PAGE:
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INTRODUCTION TO VEDA

Veda is abundant source of knowledge. It is considered as the basic scripture of Hinduism. The word Veda is derived from the Sanskrit root 'vid', which means 'to know'. It is said that God created the knowledge in a unique form called 'Veda'. As it was not created by any purusha or man, it is called APAURUSHEYA. Later the great sage Vyaasa, who

compiled eighteen puraanaas and wrote Mahabharatha, classified Veda as Rig Veda, Yajur Veda, Sama Veda and Adharva(na)  Veda. It is difficult to understand the vast Veda unless somebody has the power and blessings like Vyaasa and we know howmany of us have them. However, the grate sage could foresee this and classified veda into four in order to make it is for the coming generations to understand and follow them. In the ancient tradition of Gurukul, gurus taught vedas to their disciples by means of chanting and the disciples learnt them by listening. That is why the vedas were called as 'SHRUTHIS'.

Vyasa taught
Rig Veda to Paila, Yajur Veda to Vaishyampayana, Sama Veda to Jaimini and Adharvana Veda to Sumanta.  Paila, Vaishayampayana, Jaimini and Sumanta were Vyasa's disciples.

Veda Murtis Representing  vedas

Rig Veda has the hymns, praising the virtues of Gods.

Yajur Veda
prescribes the ways and means of conducting Yagnas, which are performed with various objectives.
Sama Veda describes the way to please the Gods through music.

Atharvana Veda deals with a number of worldly things and spiritual knowledge.

Veda proposes Brahma or Paramaatman, Atman and the unification of Paramaatman and Atman.
For easier comprehension of
Veda, Maharshis have further classified the Veda into Mantra and Brahmana.


Samhita is the name given to the collection of the Mantras. The Brahmana includes in itself two more sections, the Aranyaka and the Upanishad. If the Mantras comprise the hymns, the Brahmanas contain liturgies in prose. The Aranyakas teach about meditations based on symolical interpretations of the liturgiecal rites. The Upanishad may roughly be classified as philosophical treatises dealing with the ultimate problems of life. The archaic form of Veda was rather difficult to understand necessitating further classification. The six Vedaangas, six subsidiary sciences that help unfold the Vedic wisdom, came into existence. They are-Siksha, Vyaakarana, Chandas, Nirukta, Jyotisha and Kalpa.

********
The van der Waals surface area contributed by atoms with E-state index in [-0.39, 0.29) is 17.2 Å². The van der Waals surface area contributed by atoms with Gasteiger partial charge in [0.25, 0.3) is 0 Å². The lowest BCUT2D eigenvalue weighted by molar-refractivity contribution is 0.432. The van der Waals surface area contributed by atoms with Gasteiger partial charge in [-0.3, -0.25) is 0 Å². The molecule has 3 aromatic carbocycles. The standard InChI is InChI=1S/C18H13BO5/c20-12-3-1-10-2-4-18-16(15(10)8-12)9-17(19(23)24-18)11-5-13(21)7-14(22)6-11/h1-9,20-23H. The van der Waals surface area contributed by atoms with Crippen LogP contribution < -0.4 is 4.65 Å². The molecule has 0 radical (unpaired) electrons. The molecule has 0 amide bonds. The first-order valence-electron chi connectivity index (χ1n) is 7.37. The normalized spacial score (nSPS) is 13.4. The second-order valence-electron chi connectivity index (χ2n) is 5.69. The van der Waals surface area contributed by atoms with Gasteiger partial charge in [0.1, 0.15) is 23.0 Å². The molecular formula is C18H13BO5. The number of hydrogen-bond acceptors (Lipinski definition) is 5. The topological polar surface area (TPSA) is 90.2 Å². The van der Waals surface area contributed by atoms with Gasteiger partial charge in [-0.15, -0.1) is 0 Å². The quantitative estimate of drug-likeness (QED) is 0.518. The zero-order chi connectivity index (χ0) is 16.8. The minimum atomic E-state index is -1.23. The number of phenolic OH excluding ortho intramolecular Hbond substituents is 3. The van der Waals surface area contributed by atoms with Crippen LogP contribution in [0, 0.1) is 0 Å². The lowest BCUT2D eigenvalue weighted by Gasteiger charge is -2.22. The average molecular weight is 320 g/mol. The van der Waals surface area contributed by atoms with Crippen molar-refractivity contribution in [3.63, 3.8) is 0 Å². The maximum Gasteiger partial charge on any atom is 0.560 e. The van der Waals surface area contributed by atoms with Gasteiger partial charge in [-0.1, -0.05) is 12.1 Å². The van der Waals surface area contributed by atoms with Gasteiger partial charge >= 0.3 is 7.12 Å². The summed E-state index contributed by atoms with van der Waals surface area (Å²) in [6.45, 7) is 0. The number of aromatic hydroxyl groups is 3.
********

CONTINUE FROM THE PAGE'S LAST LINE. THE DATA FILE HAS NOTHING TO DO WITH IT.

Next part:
Siksha deals with the details of the metres of Vedic poetry. Nirukta gives the meanings and explanations of Vedic words. Jyotisha though a work of astronomy is more directly concerned with the times and periods suitable for the performance of the Vedic sacrifices.

Kalpa in the form of sutras or aphorisms, has four branches namely Shrauta, Grihya, Dharma and Sulba. It deals with all aspects of sacrificial rites and smaller religious rites performed at home. In understanding the Vedic literature, Bhashyas or commentaries have played a key role. There have been a galaxy of commentators over the centuries, among whom Saayanaacharya (belonging to 14th century) holds a unique place, not only because of the volume of his work but also because of the quality.

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Rigveda    |   Yajurveda   |   Samaveda    |   Adharvanaveda


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